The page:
- Smartphones are designed for being directly connected to the internet any odd way, and therefore should not have problems with open IPv6 ports
- It would only pertain to the totally separated guest network, any device in which would, from the view of a device in my LAN, just be any other device out there in the public internet
Is this sound reasoning, or is there something important I am not seeing?
I was wondering if “Hidden Network” located in available networks when you click on WiFi in the system tray is just a set up wizard or an actual network not displaying its SSID?
For instance if there are multiple hidden networks in your area will there only be one hidden network listed under available networks or multiple under available networks?
Is there a security vulnerability when using the option Hidden Network to find your home network if it is hidden? There might be several hidden networks in your area and the hidden network wizard under available networks could just put the SSID and Password until it finds the correct hidden network, is that how it works?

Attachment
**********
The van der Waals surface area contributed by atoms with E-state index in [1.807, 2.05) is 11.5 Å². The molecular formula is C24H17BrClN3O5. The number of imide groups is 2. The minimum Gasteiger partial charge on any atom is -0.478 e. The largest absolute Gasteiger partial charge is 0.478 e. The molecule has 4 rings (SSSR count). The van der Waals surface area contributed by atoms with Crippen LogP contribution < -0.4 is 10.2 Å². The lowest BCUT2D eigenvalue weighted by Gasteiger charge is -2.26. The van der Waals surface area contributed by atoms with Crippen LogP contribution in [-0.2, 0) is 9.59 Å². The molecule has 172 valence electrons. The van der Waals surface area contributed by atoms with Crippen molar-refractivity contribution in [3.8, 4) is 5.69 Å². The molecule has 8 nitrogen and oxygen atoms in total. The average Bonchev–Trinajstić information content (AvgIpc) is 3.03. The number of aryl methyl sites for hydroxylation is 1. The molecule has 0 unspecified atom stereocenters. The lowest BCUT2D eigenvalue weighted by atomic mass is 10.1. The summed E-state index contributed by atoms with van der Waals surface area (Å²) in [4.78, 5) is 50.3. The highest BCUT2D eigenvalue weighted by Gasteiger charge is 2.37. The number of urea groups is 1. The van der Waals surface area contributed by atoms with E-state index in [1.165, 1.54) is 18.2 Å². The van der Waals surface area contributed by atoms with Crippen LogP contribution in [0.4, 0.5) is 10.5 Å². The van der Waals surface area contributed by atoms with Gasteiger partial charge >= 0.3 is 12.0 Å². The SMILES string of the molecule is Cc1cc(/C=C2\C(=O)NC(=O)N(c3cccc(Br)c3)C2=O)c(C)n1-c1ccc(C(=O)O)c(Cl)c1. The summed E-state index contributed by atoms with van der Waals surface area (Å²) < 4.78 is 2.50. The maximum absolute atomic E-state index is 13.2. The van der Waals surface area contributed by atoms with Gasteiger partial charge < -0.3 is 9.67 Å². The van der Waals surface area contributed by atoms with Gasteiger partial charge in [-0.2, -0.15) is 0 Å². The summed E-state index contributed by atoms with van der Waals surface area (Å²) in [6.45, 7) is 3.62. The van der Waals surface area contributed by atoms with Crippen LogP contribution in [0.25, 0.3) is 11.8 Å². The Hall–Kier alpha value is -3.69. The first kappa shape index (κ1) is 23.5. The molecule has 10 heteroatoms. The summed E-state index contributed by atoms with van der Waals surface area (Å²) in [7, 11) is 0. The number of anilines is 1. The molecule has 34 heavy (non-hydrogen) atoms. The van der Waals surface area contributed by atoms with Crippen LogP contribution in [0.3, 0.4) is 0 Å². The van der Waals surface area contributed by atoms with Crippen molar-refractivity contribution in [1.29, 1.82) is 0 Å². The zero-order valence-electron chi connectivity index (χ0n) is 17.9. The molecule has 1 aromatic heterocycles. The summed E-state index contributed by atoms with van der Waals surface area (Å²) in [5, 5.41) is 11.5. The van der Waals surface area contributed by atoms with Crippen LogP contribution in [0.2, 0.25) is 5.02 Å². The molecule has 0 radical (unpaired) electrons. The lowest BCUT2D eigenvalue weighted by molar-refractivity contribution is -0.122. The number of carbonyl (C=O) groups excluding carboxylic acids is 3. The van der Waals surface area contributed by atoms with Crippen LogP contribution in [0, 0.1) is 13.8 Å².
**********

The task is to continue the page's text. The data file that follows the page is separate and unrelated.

Would it be safer to just use the manual connection set up under the sharing and network center in windows 10?
This is the website I was looking at: https://www.google.com/amp/s/www.digitalcitizen.life/how-connect-hidden-wireless-networks-windows-10
Yesterday i did nmap scan on my network and found two port open in my samsung led 32 inch tv. Which uses lan wire to operate. I tried to find out the ways i can exploit those port 7676 and 8080. So Does anybody knows how can i successfully exploit the tv and broadcast whatever i want to that tv without having physical access ?
I am in search of penetration labs which are designed for network penetration testing or a lab which contains a portion of network pen-testing. Could anyone suggest about me that?